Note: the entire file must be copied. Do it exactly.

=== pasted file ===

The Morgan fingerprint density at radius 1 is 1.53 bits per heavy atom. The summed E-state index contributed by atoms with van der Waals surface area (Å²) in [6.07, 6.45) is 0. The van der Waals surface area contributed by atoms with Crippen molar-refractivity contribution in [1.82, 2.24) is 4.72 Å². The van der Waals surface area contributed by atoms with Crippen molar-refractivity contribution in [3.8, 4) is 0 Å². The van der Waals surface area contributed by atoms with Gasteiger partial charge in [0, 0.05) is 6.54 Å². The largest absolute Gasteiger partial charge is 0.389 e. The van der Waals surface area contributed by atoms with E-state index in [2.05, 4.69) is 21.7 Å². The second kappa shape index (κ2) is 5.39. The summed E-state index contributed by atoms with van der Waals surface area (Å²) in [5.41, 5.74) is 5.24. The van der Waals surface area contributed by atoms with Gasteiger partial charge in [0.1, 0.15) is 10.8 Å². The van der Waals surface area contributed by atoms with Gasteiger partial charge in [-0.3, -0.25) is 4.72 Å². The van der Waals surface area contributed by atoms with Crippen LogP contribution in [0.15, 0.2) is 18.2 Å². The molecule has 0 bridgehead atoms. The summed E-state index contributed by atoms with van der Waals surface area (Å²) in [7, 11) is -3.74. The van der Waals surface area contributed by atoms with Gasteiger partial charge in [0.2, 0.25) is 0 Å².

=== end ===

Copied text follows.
The Morgan fingerprint density at radius 1 is 1.53 bits per heavy atom. The summed E-state index contributed by atoms with van der Waals surface area (Å²) in [6.07, 6.45) is 0. The van der Waals surface area contributed by atoms with Crippen molar-refractivity contribution in [1.82, 2.24) is 4.72 Å². The van der Waals surface area contributed by atoms with Crippen molar-refractivity contribution in [3.8, 4) is 0 Å². The van der Waals surface area contributed by atoms with Gasteiger partial charge in [0, 0.05) is 6.54 Å². The largest absolute Gasteiger partial charge is 0.389 e. The van der Waals surface area contributed by atoms with E-state index in [2.05, 4.69) is 21.7 Å². The second kappa shape index (κ2) is 5.39. The summed E-state index contributed by atoms with van der Waals surface area (Å²) in [5.41, 5.74) is 5.24. The van der Waals surface area contributed by atoms with Gasteiger partial charge in [0.1, 0.15) is 10.8 Å². The van der Waals surface area contributed by atoms with Gasteiger partial charge in [-0.3, -0.25) is 4.72 Å². The van der Waals surface area contributed by atoms with Crippen LogP contribution in [0.15, 0.2) is 18.2 Å². The molecule has 0 bridgehead atoms. The summed E-state index contributed by atoms with van der Waals surface area (Å²) in [7, 11) is -3.74. The van der Waals surface area contributed by atoms with Gasteiger partial charge in [0.2, 0.25) is 0 Å².